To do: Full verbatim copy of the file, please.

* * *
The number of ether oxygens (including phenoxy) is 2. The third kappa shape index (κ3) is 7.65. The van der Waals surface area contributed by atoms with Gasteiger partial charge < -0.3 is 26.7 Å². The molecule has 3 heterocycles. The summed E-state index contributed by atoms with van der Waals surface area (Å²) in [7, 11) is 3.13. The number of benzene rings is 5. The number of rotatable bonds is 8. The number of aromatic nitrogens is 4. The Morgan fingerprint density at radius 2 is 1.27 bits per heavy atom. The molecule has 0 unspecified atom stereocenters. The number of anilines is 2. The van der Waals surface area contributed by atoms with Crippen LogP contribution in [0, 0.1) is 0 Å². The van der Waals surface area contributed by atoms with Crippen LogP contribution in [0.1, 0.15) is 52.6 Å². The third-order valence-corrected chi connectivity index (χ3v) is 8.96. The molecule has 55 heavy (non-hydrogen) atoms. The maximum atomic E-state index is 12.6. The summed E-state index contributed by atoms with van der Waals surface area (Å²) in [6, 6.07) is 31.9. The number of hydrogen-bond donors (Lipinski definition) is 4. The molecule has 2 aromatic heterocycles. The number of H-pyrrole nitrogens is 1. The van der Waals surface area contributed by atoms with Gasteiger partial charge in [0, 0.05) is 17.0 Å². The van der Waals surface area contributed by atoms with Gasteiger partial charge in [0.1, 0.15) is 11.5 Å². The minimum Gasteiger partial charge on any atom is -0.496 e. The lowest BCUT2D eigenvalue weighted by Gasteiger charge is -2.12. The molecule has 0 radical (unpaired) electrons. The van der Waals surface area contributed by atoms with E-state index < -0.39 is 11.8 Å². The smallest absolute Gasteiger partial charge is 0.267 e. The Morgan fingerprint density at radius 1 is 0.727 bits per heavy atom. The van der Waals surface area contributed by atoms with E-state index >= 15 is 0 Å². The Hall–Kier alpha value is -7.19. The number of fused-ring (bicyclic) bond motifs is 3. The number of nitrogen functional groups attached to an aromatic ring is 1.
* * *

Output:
The number of ether oxygens (including phenoxy) is 2. The third kappa shape index (κ3) is 7.65. The van der Waals surface area contributed by atoms with Gasteiger partial charge < -0.3 is 26.7 Å². The molecule has 3 heterocycles. The summed E-state index contributed by atoms with van der Waals surface area (Å²) in [7, 11) is 3.13. The number of benzene rings is 5. The number of rotatable bonds is 8. The number of aromatic nitrogens is 4. The Morgan fingerprint density at radius 2 is 1.27 bits per heavy atom. The molecule has 0 unspecified atom stereocenters. The number of anilines is 2. The van der Waals surface area contributed by atoms with Crippen LogP contribution in [0, 0.1) is 0 Å². The van der Waals surface area contributed by atoms with Crippen LogP contribution in [0.1, 0.15) is 52.6 Å². The third-order valence-corrected chi connectivity index (χ3v) is 8.96. The molecule has 55 heavy (non-hydrogen) atoms. The maximum atomic E-state index is 12.6. The summed E-state index contributed by atoms with van der Waals surface area (Å²) in [6, 6.07) is 31.9. The number of hydrogen-bond donors (Lipinski definition) is 4. The molecule has 2 aromatic heterocycles. The number of H-pyrrole nitrogens is 1. The van der Waals surface area contributed by atoms with Gasteiger partial charge in [0, 0.05) is 17.0 Å². The van der Waals surface area contributed by atoms with Gasteiger partial charge in [0.1, 0.15) is 11.5 Å². The minimum Gasteiger partial charge on any atom is -0.496 e. The lowest BCUT2D eigenvalue weighted by Gasteiger charge is -2.12. The molecule has 0 radical (unpaired) electrons. The van der Waals surface area contributed by atoms with E-state index < -0.39 is 11.8 Å². The smallest absolute Gasteiger partial charge is 0.267 e. The Morgan fingerprint density at radius 1 is 0.727 bits per heavy atom. The van der Waals surface area contributed by atoms with E-state index >= 15 is 0 Å². The Hall–Kier alpha value is -7.19. The number of fused-ring (bicyclic) bond motifs is 3. The number of nitrogen functional groups attached to an aromatic ring is 1.